Agra – Cantonment Board Agra was established in the year 1805. Sadar Bazaar at the eastern end was well planned and the army personnel were highly respected. Children were easily given goods on credit from ice cream and confectionery shops because the shop owners knew that their dues would be repaid after presenting monthly bills to the parents. It is said that an army officer ordered a bicycle for his son. People were surprised to see the shop owner carrying a bicycle on his shoulders to his home, two kilometers away from Sadar Bazaar. When people asked, Lalaji replied, “It is Colonel Saheb’s bicycle, if the tires had become dirty then I would have been left with nowhere.” Such was the reputation of the army in those days.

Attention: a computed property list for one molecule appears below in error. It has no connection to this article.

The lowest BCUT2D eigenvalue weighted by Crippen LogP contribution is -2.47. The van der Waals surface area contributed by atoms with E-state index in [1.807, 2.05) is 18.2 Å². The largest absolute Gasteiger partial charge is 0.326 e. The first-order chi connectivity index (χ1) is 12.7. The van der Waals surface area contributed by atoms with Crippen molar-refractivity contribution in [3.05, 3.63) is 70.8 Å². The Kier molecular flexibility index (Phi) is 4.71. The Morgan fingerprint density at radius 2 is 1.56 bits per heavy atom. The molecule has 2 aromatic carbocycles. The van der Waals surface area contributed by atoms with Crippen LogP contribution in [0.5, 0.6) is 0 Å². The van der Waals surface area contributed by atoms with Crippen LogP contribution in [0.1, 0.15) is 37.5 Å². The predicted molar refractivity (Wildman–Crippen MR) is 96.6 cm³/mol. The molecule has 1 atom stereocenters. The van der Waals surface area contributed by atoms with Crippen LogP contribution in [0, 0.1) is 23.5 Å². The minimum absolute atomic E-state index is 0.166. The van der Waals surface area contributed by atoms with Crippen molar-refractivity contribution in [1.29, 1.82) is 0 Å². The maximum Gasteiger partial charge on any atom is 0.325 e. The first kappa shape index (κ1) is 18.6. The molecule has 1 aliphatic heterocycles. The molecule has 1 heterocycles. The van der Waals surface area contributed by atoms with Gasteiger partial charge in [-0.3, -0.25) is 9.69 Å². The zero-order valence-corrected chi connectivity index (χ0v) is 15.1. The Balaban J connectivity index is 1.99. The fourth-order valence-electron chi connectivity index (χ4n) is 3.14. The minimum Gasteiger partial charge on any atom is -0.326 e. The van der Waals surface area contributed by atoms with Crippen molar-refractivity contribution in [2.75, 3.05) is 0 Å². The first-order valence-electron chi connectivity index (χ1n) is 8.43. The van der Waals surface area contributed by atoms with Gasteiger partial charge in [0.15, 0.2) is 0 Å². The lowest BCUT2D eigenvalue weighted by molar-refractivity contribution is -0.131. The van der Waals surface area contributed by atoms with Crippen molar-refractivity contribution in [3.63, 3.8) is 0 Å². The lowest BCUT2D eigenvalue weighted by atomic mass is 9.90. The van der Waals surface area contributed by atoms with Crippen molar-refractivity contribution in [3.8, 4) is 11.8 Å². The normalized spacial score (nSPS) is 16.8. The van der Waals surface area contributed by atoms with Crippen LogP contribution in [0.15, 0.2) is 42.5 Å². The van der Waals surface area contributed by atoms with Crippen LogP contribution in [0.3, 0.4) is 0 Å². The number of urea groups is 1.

The main mode of transport was the tanga and there were regular tanga stands like today’s taxi stands. There were very few cycle rickshaws. Tanga stands had their own charm. Horses often chewed grain in buckets hung around their necks. When the family had to travel somewhere, it was considered the children’s job to call the tanga.
Officers generally traveled on bicycles. Those soldiers who were not able to buy bicycles used to rent them from Sadar Bazaar at the rate of four annas per day. Sanitation rules were strictly enforced by the Cantonment Board. It was necessary to prominently display Municipal Corporation tax tokens on all cycles, rickshaws and horse-drawn carriages. Tangas and rickshaws also required dippers and kerosene lamps to move at night. All civilian bungalows and houses were required to have a specific approved design and no modifications were allowed.